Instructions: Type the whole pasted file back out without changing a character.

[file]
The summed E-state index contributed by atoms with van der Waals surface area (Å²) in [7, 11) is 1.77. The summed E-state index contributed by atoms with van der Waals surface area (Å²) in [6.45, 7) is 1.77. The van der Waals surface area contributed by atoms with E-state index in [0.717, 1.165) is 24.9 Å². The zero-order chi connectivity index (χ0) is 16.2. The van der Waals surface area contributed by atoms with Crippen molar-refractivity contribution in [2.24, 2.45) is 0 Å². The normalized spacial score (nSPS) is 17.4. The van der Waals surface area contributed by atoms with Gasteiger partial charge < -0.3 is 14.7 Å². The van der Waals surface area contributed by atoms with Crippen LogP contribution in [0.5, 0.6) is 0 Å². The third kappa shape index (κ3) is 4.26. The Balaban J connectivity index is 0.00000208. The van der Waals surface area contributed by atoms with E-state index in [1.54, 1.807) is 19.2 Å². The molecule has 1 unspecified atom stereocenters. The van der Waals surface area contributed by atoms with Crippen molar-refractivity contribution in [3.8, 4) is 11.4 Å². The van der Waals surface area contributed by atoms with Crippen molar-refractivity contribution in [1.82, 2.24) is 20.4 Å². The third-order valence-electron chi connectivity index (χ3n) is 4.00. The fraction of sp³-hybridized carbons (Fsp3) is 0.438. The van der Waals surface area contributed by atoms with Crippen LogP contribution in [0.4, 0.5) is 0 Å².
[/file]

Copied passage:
The summed E-state index contributed by atoms with van der Waals surface area (Å²) in [7, 11) is 1.77. The summed E-state index contributed by atoms with van der Waals surface area (Å²) in [6.45, 7) is 1.77. The van der Waals surface area contributed by atoms with E-state index in [0.717, 1.165) is 24.9 Å². The zero-order chi connectivity index (χ0) is 16.2. The van der Waals surface area contributed by atoms with Crippen molar-refractivity contribution in [2.24, 2.45) is 0 Å². The normalized spacial score (nSPS) is 17.4. The van der Waals surface area contributed by atoms with Gasteiger partial charge < -0.3 is 14.7 Å². The van der Waals surface area contributed by atoms with Crippen LogP contribution in [0.5, 0.6) is 0 Å². The third kappa shape index (κ3) is 4.26. The Balaban J connectivity index is 0.00000208. The van der Waals surface area contributed by atoms with E-state index in [1.54, 1.807) is 19.2 Å². The molecule has 1 unspecified atom stereocenters. The van der Waals surface area contributed by atoms with Crippen molar-refractivity contribution in [3.8, 4) is 11.4 Å². The van der Waals surface area contributed by atoms with Crippen molar-refractivity contribution in [1.82, 2.24) is 20.4 Å². The third-order valence-electron chi connectivity index (χ3n) is 4.00. The fraction of sp³-hybridized carbons (Fsp3) is 0.438. The van der Waals surface area contributed by atoms with Crippen LogP contribution in [0.4, 0.5) is 0 Å².